Whenever I finish doing that, I generate a positive momentum which I bring forward to my work.

2. Take a break from your work desk.

Get yourself away from your desk and go take a walk. Go to the washroom, walk around the office, go out and get a snack.

Your mind is too bogged down and needs some airing. Sometimes I get new ideas right after I walk away from my computer.

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3. Upgrade yourself

Take the down time to upgrade yourself. Go to a seminar. Read up on new materials (#7). Pick up a new language. Or any of the 42 ways here to improve yourself.

The modern computer uses different typefaces because Steve Jobs dropped in on a calligraphy class back in college. How’s that for inspiration?

4. Talk to a friend.

Talk to someone and get your mind off work for a while.

Talk about anything, from casual chatting to a deep conversation about something you really care about. You will be surprised at how the short encounter can be rejuvenating in its own way.

5. Forget about trying to be perfect.

If you are in a rut, the last thing you want to do is step on your own toes with perfectionist tendencies.

Just start small. Do what you can, at your own pace. Let yourself make mistakes.

Soon, a little trickle of inspiration will come. And then it’ll build up with more trickles. Before you know it, you have a whole stream of ideas.

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6. Paint a vision to work towards.

If you are continuously getting in a rut with your work, maybe there’s no vision inspiring you to move forward.

Think about why you are doing this, and what you are doing it for. What is the end vision in mind?

Make it as vivid as possible. Make sure it’s a vision that inspires you and use that to trigger you to action.

7. Read a book (or blog).

The things we read are like food to our brain. If you are out of ideas, it’s time to feed your brain with great materials.

Here’s a list of 40 books you can start off with. Stock your browser with only the feeds of high quality blogs, such as Lifehack.org, DumbLittleMan, Seth Godin’s Blog, Tim Ferris’ Blog, Zen Habits or The Personal Excellence Blog.

Check out the best selling books; those are generally packed with great wisdom.

8. Have a quick nap.

If you are at home, take a quick nap for about 20-30 minutes. This clears up your mind and gives you a quick boost. Nothing quite like starting off on a fresh start after catching up on sleep.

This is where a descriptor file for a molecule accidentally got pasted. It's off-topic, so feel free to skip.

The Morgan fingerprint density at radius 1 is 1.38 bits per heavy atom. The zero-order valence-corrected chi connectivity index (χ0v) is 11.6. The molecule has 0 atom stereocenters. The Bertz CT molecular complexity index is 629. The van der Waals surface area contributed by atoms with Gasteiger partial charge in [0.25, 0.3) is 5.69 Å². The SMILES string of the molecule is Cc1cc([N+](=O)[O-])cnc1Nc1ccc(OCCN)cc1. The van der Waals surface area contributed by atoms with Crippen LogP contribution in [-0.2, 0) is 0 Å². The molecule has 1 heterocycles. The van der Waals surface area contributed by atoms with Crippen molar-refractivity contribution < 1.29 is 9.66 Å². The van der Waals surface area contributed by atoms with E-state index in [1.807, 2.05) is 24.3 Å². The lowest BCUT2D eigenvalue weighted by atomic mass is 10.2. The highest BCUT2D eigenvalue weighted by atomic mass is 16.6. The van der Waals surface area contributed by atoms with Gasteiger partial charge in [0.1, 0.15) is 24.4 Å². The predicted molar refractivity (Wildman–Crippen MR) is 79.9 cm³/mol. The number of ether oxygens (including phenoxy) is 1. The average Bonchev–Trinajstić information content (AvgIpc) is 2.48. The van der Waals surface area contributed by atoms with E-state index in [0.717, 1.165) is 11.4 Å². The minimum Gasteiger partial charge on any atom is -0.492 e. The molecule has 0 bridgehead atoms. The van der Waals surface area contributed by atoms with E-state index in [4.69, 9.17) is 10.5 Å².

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9. Remember why you are doing this.

Sometimes we lose sight of why we do what we do, and after a while we become jaded. A quick refresher on why you even started on this project will help.

What were you thinking when you thought of doing this? Retrace your thoughts back to that moment. Recall why you are doing this. Then reconnect with your muse.

10. Find some competition.

Nothing quite like healthy competition to spur us forward. If you are out of ideas, then check up on what people are doing in your space.

Colleagues at work, competitors in the industry, competitors’ products and websites, networking conventions.. you get the drill.

11. Go exercise.

Since you are not making headway at work, might as well spend the time shaping yourself up.

Sometimes we work so much that we neglect our health and fitness. Go jog, swim, cycle, whichever exercise you prefer.

As you improve your physical health, your mental health will improve, too. The different facets of ourselves are all interlinked.

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Here’re 15 Tips to Restart the Exercise Habit (and How to Keep It).

12. Take a good break.

Ruts are usually signs that you have been working too long and too hard. It’s time to get a break.

Beyond the quick tips above, arrange for a 1-day or 2-days of break from your work. Don’t check your (work) emails or do anything work-related. Relax and do your favorite activities. You will return to your work recharged and ready to start.

Contrary to popular belief, the world will not end from taking a break from your work. In fact, you will be much more ready to make an impact after proper rest. My best ideas and inspiration always hit me whenever I’m away from my work.

Take a look at this to learn the importance of rest: The Importance of Scheduling Downtime

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Featured photo credit: Joshua Earle via unsplash.com